Most Common Home Inspection Problems

The home inspection is done to protect you, the buyer, before you sign your name to a loan that you are tied to for 20 or 30 years. If you were to buy a home without having an inspection done, you’d be blindly purchasing what could very well be a big problem waiting to happen.
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While an inspection isn’t guaranteed to find everything wrong, or potentially going to happen, it can find certain things. A bad home inspection report can’t tell you that the heat will cease to work within two months after you buy the home but it can tell you that the foundation is crumbling instead. Some things can't be foreseen but others can be discovered and proven faulty.

When you know the facts about a home, you can back out of the purchase or negotiate with the seller for a lower price, or to make the repairs before the sale. We’ve put together a list of common repairs needed after home inspection and how they can save you thousands of dollars later on.

The Common Problems Found

The Roof

It is quite common for an inspector to discover issues with the roof of an existing structure. Home inspection roof issues are sadly quite common. Soft spots where water has found a way under a shingle can rot the wood underneath and eventually create a leak that causes mold and destruction in an attic that is completely hidden until the roof collapses completely or water begins cascading in a rainstorm.

Gutters that have been left to be filled with leaves for too many years will overflow and seep under the eave of the home, causing leaks where the exterior wall meets the roof. This allows water inside the wall, causing the insulation to become wet and moldy. Drywall will become saturated and the repair requires the entire wall to be torn out and replaced. The framing lumber could also be rotten if the leak has existed for a long time.

Shingle roofing can have more than one layer of shingles applied but more than two layers can mean that the next time the roof needs repair, all the existing shingles will need to be removed and the roofing will need to be completely replaced. This is costly because it is a labor-intensive job.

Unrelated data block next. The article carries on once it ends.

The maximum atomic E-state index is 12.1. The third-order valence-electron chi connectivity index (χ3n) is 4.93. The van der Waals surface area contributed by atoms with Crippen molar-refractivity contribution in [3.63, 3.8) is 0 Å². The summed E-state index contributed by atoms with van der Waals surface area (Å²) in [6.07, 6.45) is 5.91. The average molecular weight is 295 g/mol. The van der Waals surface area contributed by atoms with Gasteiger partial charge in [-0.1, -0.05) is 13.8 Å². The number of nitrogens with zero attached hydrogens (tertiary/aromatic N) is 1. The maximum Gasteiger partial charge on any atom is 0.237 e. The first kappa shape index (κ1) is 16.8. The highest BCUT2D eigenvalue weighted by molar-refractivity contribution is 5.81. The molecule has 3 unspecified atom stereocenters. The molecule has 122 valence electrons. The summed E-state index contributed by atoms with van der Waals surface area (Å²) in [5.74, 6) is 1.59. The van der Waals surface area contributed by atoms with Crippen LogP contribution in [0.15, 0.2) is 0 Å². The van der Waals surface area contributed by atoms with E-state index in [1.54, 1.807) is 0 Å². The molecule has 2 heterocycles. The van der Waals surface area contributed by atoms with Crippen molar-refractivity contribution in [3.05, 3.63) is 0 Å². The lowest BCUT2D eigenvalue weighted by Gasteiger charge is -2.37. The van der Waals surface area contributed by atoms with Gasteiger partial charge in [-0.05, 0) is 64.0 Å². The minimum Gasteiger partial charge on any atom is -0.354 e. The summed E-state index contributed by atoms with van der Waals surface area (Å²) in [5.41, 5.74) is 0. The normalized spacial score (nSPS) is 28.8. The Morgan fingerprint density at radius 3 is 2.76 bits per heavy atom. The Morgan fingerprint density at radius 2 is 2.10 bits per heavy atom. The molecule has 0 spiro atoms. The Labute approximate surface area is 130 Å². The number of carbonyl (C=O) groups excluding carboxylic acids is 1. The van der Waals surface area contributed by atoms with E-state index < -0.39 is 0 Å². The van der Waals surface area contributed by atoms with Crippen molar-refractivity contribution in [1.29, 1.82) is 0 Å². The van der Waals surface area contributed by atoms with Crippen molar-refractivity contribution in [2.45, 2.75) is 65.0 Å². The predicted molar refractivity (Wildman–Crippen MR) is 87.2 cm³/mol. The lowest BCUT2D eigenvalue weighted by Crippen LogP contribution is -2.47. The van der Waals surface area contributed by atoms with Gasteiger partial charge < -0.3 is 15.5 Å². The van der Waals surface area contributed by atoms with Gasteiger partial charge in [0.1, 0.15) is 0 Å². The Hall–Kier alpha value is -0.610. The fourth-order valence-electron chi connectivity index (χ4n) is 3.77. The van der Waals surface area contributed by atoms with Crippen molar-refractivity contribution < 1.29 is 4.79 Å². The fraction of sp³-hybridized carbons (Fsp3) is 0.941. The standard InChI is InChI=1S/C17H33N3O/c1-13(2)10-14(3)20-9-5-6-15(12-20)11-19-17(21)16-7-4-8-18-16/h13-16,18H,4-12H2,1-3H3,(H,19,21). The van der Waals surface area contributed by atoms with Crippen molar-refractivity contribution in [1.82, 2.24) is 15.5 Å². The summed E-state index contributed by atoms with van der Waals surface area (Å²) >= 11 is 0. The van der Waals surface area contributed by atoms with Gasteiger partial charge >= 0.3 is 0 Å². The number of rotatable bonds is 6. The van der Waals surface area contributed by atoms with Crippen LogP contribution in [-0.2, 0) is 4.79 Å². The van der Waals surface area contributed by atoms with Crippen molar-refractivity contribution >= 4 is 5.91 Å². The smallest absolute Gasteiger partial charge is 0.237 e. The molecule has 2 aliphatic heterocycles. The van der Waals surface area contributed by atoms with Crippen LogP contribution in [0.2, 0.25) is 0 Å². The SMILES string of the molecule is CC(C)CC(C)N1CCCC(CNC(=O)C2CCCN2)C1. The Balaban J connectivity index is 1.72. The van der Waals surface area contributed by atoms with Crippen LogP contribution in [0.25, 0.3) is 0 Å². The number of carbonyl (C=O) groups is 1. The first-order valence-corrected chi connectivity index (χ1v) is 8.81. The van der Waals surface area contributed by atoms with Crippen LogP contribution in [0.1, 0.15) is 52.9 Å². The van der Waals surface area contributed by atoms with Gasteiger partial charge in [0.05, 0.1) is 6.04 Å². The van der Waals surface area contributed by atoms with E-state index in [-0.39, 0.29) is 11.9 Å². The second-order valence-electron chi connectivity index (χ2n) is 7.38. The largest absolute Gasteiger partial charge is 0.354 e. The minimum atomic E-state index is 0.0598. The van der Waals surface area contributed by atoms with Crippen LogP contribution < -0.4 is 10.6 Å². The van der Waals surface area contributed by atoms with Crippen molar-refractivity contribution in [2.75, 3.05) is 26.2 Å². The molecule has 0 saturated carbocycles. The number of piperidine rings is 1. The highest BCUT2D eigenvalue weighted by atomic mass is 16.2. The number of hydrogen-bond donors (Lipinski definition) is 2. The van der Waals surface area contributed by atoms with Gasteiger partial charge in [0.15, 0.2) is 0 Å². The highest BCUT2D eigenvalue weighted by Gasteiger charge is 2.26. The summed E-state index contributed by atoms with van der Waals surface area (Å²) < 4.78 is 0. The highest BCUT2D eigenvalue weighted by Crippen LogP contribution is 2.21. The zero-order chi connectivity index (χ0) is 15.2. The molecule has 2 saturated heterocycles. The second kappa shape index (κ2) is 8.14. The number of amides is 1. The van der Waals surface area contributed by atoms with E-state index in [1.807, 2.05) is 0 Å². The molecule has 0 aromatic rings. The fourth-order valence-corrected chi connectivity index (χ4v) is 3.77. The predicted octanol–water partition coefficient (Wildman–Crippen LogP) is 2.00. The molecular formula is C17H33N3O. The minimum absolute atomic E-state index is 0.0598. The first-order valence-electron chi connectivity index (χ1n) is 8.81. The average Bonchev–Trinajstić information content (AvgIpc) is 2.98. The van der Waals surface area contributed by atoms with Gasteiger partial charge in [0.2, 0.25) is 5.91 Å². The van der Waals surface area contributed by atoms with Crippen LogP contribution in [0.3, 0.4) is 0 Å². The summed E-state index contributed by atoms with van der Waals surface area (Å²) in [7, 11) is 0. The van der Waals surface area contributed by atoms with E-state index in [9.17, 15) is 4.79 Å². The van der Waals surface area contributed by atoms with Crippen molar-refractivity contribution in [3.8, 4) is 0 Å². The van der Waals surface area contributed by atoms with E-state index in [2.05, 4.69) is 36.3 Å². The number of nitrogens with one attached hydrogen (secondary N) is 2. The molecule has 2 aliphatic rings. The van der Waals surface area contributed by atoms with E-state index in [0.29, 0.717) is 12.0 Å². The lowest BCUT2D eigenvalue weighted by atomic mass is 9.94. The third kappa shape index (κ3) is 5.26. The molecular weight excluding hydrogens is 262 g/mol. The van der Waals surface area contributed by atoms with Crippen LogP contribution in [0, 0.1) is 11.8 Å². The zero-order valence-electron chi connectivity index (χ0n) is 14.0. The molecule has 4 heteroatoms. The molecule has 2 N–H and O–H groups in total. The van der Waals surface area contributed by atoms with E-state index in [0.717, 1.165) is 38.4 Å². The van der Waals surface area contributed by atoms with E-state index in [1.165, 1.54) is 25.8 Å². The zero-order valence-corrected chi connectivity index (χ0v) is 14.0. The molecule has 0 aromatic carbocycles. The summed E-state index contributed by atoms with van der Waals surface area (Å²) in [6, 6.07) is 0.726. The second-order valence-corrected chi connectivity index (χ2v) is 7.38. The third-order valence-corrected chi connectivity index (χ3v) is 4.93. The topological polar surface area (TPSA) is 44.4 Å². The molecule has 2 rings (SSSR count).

The flashing around chimneys and vents on top of the roof is another common problem area. Leaks often start when this flashing is in disrepair, old and worn out, or installed incorrectly, to begin with. These leaks can cause major issues that cause the roof to leak and turn into thousands of dollars in damage to the interior structure as well.

Replacing the roof on a home can run into tens of thousands of dollars, depending on the size of the home and whether the entire roof or a section of the roof needs to be replaced. When it comes to roof issues home inspection can save you from starting life in a home under great financial strain. The homeowner (seller) can be asked to make the repairs before the sale or reduce the price of the home by the amount of the repair cost. It’s typically in his interest to have the repair done.

Electricity and Plumbing

Home inspection problems don’t always include the roof, however. Common home inspection issues include drainage problems with plumbing. Another very expensive issue is wiring and electrical problems, particularly when they involve local building codes. Electricity has been updated a great deal since the 1950s. Fuses are different and the methods of wiring in those days were done by something called ‘knob and tube’ which is no longer used and not considered safe. A home with knob and tube wiring will not pass inspection and need to be completely rewired before utility service may be turned on.

What happens after a home inspection depends upon the costs of repair and if the buyer is willing to consider doing the repairs or sharing in the costs. You have an opportunity to withdraw your bid or amend it, based on the expected costs of repair, which can be many thousands of dollars for rewiring a knob and tube home. Home inspection electrical issues just aren’t safe and need to be addressed. Breakers and the breaker box will be updated and be far more compliant with fire code and building codes in your local area.

The bottom line is that an inspection protects your investment but it also literally protects you and your family. Can you imagine moving into your new home, with dreams and happiness about your future, only to see it burn to the ground later? A home inspection helps to prevent these tragedies from happening to a new homeowner and their family. Know exactly what you are getting into and secure your investment.

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